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Frank Kollman’s Blog

Some Thoughts on the ADA

There was a thoughtful piece in the Wall Street Journal today written by Joni Eareckson Tada, who happens to be quadriplegic.  She was commenting on a recent “wrongful birth” case and efforts by some legislatures to legalize euthanasia of people with disabilities.  I think the following paragraph summarizes her thoughts: This winter, the American Medical […]

No Wonder Bipartisanship is So Difficult to Achieve

For the first time in many years, the NLRB will have a full five-member complement.  In order to achieve this, President Obama withdrew the nomination of two controversial, anti-employer recess-appointed members, Robert F. Griffin and Sharon Block.  In their place, he nominated two replacements with similar philosophies, who will be confirmed by the Senate if […]

Why More Government is Not the Answer: Chill the Champagne

Today’s Wall Street Journal has an opinion piece by Bill Nojay, a New York Assemblyman who last year was the chief operating officer of the Detroit Department of Transportation.  As a labor and employment lawyer who “dabbles” in OSHA, I found the piece depressingly familiar.  Nojay, who stated that he was “a manager with virtually […]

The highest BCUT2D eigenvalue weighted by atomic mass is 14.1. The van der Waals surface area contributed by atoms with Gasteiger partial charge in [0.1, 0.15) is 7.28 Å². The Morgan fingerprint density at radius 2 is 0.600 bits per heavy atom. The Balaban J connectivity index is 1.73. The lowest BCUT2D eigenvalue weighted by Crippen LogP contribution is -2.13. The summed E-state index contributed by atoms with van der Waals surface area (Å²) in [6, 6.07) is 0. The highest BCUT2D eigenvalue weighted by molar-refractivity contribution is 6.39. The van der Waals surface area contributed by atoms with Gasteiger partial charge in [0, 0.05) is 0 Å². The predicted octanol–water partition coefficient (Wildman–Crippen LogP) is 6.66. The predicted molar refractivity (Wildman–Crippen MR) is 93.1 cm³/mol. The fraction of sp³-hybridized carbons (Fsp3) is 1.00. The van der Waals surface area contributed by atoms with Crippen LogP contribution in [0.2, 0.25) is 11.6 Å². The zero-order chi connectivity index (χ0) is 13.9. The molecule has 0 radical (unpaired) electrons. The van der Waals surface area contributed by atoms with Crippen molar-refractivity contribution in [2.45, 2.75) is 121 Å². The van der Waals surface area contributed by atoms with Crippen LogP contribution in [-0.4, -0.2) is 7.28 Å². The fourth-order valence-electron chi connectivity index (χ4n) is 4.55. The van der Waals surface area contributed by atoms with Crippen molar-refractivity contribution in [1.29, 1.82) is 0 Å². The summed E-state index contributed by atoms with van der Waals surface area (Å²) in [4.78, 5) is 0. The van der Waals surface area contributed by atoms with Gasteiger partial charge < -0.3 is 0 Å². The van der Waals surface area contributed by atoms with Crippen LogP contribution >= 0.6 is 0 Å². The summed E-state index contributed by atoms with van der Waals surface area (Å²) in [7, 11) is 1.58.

The NLRB Could Learn From the Seventh Circuit

When my son was in high school, he was a star baseball player.  His senior year, one game away from the state championship, his team was disqualified over a technical rule violation that rational school officials would’ve overlooked.  When the disqualification was reported to the team by the principal, one of the students used a […]

A Fresh Blog

Yesterday, our new website went “live.”  I want to thank John Armistead of Armistead Technologies for his many years as our webmaster (and designer of our prior website).  Armistead Technologies specializes in reverse engineering (you can look it up), and John had reduced the number of websites he managed over the past few years to […]

Twenty-Fifth Anniversary

On May 2, 1988, Pete Rose was suspended 30 days for pushing an ump, the Orioles signed a 15-year lease to stay in Baltimore, and I put up a handwritten sign on the 8th Floor of the Sun Life Building to announce that K&S was open for business.  My partner joined me six days later, […]